The Real Reason Saffron Is So Expensive

Supply and demand determine costs (although technically it's quite a bit more complicated than that), and there perhaps never was a more dramatic demonstration of these microeconomic principles as the beautifully fragrant and wildly expensive saffron. Saffron is noted for its beautifully unique color pallet and the fact that pound for pound, saffron is more valuable than gold ⁠— and it's prettier as well. 

Crocus sativus is a flowering plant used primarily as a spice in foods like paella, curries and in an incredibly wide range of cuisines, in particular Spanish, Middle Eastern, and South Asian, per MasterClass. Today, Iran leads the way in saffron production, but other countries also cultivate the flowers, including Spain, France (via Britannica), and even the United States.

Saffron has been traded for thousands of years and its value has developed into legend. From ancient Assyrian royal courts to Michelin-starred restaurants, saffron's beauty and flavor have long been renowned, making it incredibly expensive. Depending on the state of the market, Insider reports that one pound of saffron can cost upward of $5,000 per pound. Further, due to its biologically difficult nature, these prices can fluctuate with every growing season and every harvest.

Here's why saffron is so expensive

The saffron flower has gorgeous deep purple petals with bright red stigmas sprouting from the base of the flower, creating a striking color contrast. It's these delicate crimson towers that weigh this particular flower heavier than both roses and gold. The demand for saffron may be high, but the supply is singularly difficult to maintain: the reason why saffron is so expensive.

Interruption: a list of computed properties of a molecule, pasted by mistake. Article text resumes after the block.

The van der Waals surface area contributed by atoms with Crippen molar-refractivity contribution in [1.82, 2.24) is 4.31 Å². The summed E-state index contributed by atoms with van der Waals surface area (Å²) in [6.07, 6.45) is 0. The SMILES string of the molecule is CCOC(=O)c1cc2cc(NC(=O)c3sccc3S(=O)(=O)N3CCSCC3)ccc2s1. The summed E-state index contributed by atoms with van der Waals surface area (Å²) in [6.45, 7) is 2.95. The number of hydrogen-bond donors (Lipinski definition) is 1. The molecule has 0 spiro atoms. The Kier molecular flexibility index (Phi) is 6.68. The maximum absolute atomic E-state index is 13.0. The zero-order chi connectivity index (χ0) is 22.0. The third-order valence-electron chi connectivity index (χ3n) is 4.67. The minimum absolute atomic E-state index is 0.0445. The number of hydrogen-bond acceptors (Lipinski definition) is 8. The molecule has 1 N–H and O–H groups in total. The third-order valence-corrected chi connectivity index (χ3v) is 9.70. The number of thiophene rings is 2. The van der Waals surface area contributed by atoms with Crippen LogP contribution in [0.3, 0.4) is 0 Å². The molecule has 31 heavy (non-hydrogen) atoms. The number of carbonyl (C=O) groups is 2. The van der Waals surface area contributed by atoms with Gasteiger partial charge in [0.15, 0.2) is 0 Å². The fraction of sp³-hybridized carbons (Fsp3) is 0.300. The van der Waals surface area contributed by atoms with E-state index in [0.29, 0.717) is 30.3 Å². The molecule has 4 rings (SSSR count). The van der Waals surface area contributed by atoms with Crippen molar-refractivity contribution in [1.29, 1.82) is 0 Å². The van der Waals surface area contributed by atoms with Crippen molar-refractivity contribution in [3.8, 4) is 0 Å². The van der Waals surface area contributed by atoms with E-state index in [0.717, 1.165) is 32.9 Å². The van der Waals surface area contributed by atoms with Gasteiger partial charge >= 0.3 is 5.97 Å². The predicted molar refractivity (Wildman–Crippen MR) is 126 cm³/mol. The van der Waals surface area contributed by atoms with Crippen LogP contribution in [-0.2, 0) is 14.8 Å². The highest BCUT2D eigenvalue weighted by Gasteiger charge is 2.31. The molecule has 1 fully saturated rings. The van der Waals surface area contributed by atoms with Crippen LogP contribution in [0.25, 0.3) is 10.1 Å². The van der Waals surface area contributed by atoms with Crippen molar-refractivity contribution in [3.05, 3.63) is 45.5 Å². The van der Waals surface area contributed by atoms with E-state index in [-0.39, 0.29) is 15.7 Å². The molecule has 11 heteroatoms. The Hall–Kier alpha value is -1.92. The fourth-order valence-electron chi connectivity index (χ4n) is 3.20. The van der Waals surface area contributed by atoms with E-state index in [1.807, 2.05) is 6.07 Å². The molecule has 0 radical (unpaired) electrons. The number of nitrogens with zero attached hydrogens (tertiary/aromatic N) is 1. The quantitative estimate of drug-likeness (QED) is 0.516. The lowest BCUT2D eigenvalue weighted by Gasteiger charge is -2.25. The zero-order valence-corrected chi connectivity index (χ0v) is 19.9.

Per the BBC, saffron's harvesting methods are as ancient as people's taste for it. Each flower must be carefully handled lest the little bars of red gold break, and this process of separating flowers from stigma must be done by hand. Additionally these stigmas are tiny and it takes approximately 170,000 flowers to harvest just one pound of saffron. Because the yield is low — meaning it takes a lot of people to harvest even a little — saffron becomes harder to come by, which drives its prices up. 

On top of all these factors, humidity and other conditions are especially important to cultivating quality saffron, and even too much direct sunlight can effectively damage the stigmas and destroy the product. All of these unpredictable factors coupled with labor-intensive harvesting methods come together to crown saffron as the world's most expensive spice.